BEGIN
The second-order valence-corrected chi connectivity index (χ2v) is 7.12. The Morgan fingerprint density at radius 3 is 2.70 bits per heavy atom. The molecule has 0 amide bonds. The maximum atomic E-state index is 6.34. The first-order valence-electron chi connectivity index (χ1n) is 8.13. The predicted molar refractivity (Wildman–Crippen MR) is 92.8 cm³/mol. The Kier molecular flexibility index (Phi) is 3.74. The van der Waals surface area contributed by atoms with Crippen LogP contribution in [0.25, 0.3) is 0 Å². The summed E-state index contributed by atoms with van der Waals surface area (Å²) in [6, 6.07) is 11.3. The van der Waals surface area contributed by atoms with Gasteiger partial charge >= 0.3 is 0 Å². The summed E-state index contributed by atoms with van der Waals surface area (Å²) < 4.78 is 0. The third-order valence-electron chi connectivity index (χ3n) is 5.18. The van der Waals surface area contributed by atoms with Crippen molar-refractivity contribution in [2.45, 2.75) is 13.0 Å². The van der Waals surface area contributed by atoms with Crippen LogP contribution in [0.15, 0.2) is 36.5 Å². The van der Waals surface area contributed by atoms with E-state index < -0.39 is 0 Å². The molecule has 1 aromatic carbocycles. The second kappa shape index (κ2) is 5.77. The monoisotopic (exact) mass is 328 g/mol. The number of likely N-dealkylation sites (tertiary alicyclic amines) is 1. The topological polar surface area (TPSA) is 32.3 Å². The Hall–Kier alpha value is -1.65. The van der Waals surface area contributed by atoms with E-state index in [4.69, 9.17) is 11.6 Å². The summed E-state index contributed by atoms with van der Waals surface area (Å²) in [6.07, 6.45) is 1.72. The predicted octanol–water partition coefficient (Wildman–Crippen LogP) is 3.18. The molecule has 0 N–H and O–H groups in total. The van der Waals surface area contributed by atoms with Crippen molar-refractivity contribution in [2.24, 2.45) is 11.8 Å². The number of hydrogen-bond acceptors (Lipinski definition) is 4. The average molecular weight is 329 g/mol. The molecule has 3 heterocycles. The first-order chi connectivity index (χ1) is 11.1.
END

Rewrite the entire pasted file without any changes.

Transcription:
The second-order valence-corrected chi connectivity index (χ2v) is 7.12. The Morgan fingerprint density at radius 3 is 2.70 bits per heavy atom. The molecule has 0 amide bonds. The maximum atomic E-state index is 6.34. The first-order valence-electron chi connectivity index (χ1n) is 8.13. The predicted molar refractivity (Wildman–Crippen MR) is 92.8 cm³/mol. The Kier molecular flexibility index (Phi) is 3.74. The van der Waals surface area contributed by atoms with Crippen LogP contribution in [0.25, 0.3) is 0 Å². The summed E-state index contributed by atoms with van der Waals surface area (Å²) in [6, 6.07) is 11.3. The van der Waals surface area contributed by atoms with Gasteiger partial charge >= 0.3 is 0 Å². The summed E-state index contributed by atoms with van der Waals surface area (Å²) < 4.78 is 0. The third-order valence-electron chi connectivity index (χ3n) is 5.18. The van der Waals surface area contributed by atoms with Crippen molar-refractivity contribution in [2.45, 2.75) is 13.0 Å². The van der Waals surface area contributed by atoms with Crippen LogP contribution in [0.15, 0.2) is 36.5 Å². The van der Waals surface area contributed by atoms with E-state index < -0.39 is 0 Å². The molecule has 1 aromatic carbocycles. The second kappa shape index (κ2) is 5.77. The monoisotopic (exact) mass is 328 g/mol. The number of likely N-dealkylation sites (tertiary alicyclic amines) is 1. The topological polar surface area (TPSA) is 32.3 Å². The Hall–Kier alpha value is -1.65. The van der Waals surface area contributed by atoms with E-state index in [4.69, 9.17) is 11.6 Å². The summed E-state index contributed by atoms with van der Waals surface area (Å²) in [6.07, 6.45) is 1.72. The predicted octanol–water partition coefficient (Wildman–Crippen LogP) is 3.18. The molecule has 0 N–H and O–H groups in total. The van der Waals surface area contributed by atoms with Crippen molar-refractivity contribution in [2.24, 2.45) is 11.8 Å². The number of hydrogen-bond acceptors (Lipinski definition) is 4. The average molecular weight is 329 g/mol. The molecule has 3 heterocycles. The first-order chi connectivity index (χ1) is 11.1.